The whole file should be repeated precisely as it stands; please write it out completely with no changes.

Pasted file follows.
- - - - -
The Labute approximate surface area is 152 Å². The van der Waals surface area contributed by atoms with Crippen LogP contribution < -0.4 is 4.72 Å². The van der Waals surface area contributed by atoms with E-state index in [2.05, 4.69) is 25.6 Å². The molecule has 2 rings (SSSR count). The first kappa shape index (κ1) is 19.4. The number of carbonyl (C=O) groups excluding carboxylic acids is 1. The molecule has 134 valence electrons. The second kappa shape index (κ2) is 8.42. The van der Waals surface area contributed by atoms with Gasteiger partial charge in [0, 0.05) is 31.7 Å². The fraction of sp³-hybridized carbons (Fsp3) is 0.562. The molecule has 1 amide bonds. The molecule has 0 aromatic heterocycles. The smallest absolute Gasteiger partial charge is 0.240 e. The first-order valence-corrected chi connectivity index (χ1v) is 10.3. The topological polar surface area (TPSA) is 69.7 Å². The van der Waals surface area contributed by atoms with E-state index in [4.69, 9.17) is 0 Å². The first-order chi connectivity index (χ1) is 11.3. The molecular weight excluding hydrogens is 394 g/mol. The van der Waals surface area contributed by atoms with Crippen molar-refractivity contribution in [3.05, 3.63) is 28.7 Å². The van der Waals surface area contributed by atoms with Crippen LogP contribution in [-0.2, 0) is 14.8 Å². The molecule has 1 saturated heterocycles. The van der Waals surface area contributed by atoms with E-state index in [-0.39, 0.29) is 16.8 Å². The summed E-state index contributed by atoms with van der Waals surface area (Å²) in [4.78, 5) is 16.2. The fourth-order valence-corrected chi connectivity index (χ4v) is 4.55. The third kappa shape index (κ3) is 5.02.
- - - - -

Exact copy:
The Labute approximate surface area is 152 Å². The van der Waals surface area contributed by atoms with Crippen LogP contribution < -0.4 is 4.72 Å². The van der Waals surface area contributed by atoms with E-state index in [2.05, 4.69) is 25.6 Å². The molecule has 2 rings (SSSR count). The first kappa shape index (κ1) is 19.4. The number of carbonyl (C=O) groups excluding carboxylic acids is 1. The molecule has 134 valence electrons. The second kappa shape index (κ2) is 8.42. The van der Waals surface area contributed by atoms with Gasteiger partial charge in [0, 0.05) is 31.7 Å². The fraction of sp³-hybridized carbons (Fsp3) is 0.562. The molecule has 1 amide bonds. The molecule has 0 aromatic heterocycles. The smallest absolute Gasteiger partial charge is 0.240 e. The first-order valence-corrected chi connectivity index (χ1v) is 10.3. The topological polar surface area (TPSA) is 69.7 Å². The van der Waals surface area contributed by atoms with E-state index in [4.69, 9.17) is 0 Å². The first-order chi connectivity index (χ1) is 11.3. The molecular weight excluding hydrogens is 394 g/mol. The van der Waals surface area contributed by atoms with Crippen molar-refractivity contribution in [3.05, 3.63) is 28.7 Å². The van der Waals surface area contributed by atoms with Crippen LogP contribution in [-0.2, 0) is 14.8 Å². The molecule has 1 saturated heterocycles. The van der Waals surface area contributed by atoms with E-state index in [-0.39, 0.29) is 16.8 Å². The summed E-state index contributed by atoms with van der Waals surface area (Å²) in [4.78, 5) is 16.2. The fourth-order valence-corrected chi connectivity index (χ4v) is 4.55. The third kappa shape index (κ3) is 5.02.